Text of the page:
Log in
x
x
x
Register
x

memberships2

Category: USDA Animal Welfare
Number of Subcategories: 12
Subcategories:

Presentation 1:

Introduction to APHIS Animal Care and the Regulatory Process

These materials were developed by the Center for Food Security and Public Health in collaboration with USDA APHIS Animal Care to provide information about licensing and regulatory requirements for Commercial Dog Breeders.

USDA Animal Care is responsible for upholding and enforcing the Animal Welfare Act and the Horse Protection Act. The Animal Welfare Act and its associated regulations require that federally established standards of care and treatment be provided for certain warm-blooded animals bred for commercial sale, used in research, transported commercially or exhibited to the public. The Horse Protection Act and its associated regulations seek to put an end to soring (a procedure in which horses are subjected to chemical and/or mechanical irritants in order to enhance their gait) by preventing sored horses from participating in exhibitions, shows, sales, or auctions. The Center for Animal Welfare collaborates with other animal welfare entities to play a central role in USDA’s efforts to build partnerships domestically and internationally, improve regulatory practices, and reach beyond USDA’s traditional enforcement role to develop outreach, training and educational resources. USDA Animal Care’s emergency response component provides national leadership on the safety and well-being of pets during disasters – with the understanding that supporting animal safety during emergencies is a significant factor in ensuring the well-being of pet owners.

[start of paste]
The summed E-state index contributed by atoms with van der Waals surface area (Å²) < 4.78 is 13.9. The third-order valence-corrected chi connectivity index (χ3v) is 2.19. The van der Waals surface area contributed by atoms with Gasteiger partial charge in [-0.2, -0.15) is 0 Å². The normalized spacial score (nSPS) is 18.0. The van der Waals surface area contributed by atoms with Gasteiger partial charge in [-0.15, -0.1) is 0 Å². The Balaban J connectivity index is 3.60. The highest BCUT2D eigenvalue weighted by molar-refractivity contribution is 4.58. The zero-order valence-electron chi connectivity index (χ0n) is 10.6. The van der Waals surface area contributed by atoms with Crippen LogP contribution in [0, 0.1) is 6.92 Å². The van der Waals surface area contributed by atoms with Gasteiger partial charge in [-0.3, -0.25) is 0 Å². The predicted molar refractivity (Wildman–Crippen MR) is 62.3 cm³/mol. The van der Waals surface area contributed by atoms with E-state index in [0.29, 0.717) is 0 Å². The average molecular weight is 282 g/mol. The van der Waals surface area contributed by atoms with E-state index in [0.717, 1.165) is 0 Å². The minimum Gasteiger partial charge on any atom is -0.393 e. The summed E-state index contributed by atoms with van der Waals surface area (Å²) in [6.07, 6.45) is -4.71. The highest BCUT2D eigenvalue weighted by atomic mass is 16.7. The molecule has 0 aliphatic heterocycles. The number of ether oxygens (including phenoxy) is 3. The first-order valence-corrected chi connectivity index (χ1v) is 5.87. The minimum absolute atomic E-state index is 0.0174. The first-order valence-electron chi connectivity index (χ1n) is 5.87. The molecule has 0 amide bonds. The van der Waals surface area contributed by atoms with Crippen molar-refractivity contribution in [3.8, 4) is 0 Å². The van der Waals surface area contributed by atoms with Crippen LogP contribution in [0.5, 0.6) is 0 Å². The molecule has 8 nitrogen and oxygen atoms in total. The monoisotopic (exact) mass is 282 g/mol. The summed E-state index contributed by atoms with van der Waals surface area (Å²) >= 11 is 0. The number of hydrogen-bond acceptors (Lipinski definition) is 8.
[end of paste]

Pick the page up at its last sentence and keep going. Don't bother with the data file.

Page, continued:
USDA Presentation 2:

The Licensing Process

These materials were developed by the Center for Food Security and Public Health in collaboration with USDA APHIS Animal Care to provide information about licensing and regulatory requirements for Commercial Dog Breeders.

Animal Brokers—Anyone who deals in regulated animals but does not take physical possession must be licensed.  If you meet this definition of a broker, you are exempt from certain regulations imposed on dealers who handle animals, but you need the same type of license.  Annual license fees are based on income from commissions and brokerage fees (with no deductions).

USDA Presentation 3: Maintaining Your License

USDA Presentation 4: Program of Veterinary Care

 Presentation 5: Exercise

USDA Presentation 6: Socialization

USDA Presentation 7: Identification

USDA Presentation 8: Housing Part 1 (General Overview)

USDA Presentation 9: Housing Part 2

USDA Presentation 10: Husbandry Standards

USDA Presentation 11: Transportation and Minimum Age Requirements

USDA Presentation 12: Brokers and Auctions